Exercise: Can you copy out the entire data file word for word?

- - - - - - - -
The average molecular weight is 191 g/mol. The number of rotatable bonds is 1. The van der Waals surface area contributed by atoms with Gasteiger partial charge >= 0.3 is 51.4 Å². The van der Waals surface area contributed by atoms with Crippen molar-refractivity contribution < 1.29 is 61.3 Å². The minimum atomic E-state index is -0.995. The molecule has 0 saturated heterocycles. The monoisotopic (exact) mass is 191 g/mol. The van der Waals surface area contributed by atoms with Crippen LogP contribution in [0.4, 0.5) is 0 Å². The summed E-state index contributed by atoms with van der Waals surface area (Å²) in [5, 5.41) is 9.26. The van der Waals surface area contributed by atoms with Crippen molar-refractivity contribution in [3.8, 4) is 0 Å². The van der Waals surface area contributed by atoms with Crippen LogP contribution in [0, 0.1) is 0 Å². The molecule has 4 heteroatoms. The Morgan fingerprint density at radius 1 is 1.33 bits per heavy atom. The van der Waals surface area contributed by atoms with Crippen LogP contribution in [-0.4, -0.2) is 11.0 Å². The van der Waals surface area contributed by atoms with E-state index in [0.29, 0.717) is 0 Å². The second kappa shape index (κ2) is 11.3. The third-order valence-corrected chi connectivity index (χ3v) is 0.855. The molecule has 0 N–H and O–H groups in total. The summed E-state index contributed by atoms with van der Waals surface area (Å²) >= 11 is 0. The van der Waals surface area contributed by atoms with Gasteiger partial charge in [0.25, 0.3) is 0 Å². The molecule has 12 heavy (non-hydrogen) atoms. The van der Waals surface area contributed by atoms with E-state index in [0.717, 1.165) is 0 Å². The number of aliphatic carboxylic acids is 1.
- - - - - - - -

The average molecular weight is 191 g/mol. The number of rotatable bonds is 1. The van der Waals surface area contributed by atoms with Gasteiger partial charge >= 0.3 is 51.4 Å². The van der Waals surface area contributed by atoms with Crippen molar-refractivity contribution < 1.29 is 61.3 Å². The minimum atomic E-state index is -0.995. The molecule has 0 saturated heterocycles. The monoisotopic (exact) mass is 191 g/mol. The van der Waals surface area contributed by atoms with Crippen LogP contribution in [0.4, 0.5) is 0 Å². The summed E-state index contributed by atoms with van der Waals surface area (Å²) in [5, 5.41) is 9.26. The van der Waals surface area contributed by atoms with Crippen molar-refractivity contribution in [3.8, 4) is 0 Å². The van der Waals surface area contributed by atoms with Crippen LogP contribution in [0, 0.1) is 0 Å². The molecule has 4 heteroatoms. The Morgan fingerprint density at radius 1 is 1.33 bits per heavy atom. The van der Waals surface area contributed by atoms with Crippen LogP contribution in [-0.4, -0.2) is 11.0 Å². The van der Waals surface area contributed by atoms with E-state index in [0.29, 0.717) is 0 Å². The second kappa shape index (κ2) is 11.3. The third-order valence-corrected chi connectivity index (χ3v) is 0.855. The molecule has 0 N–H and O–H groups in total. The summed E-state index contributed by atoms with van der Waals surface area (Å²) >= 11 is 0. The van der Waals surface area contributed by atoms with Gasteiger partial charge in [0.25, 0.3) is 0 Å². The molecule has 12 heavy (non-hydrogen) atoms. The van der Waals surface area contributed by atoms with E-state index in [0.717, 1.165) is 0 Å². The number of aliphatic carboxylic acids is 1.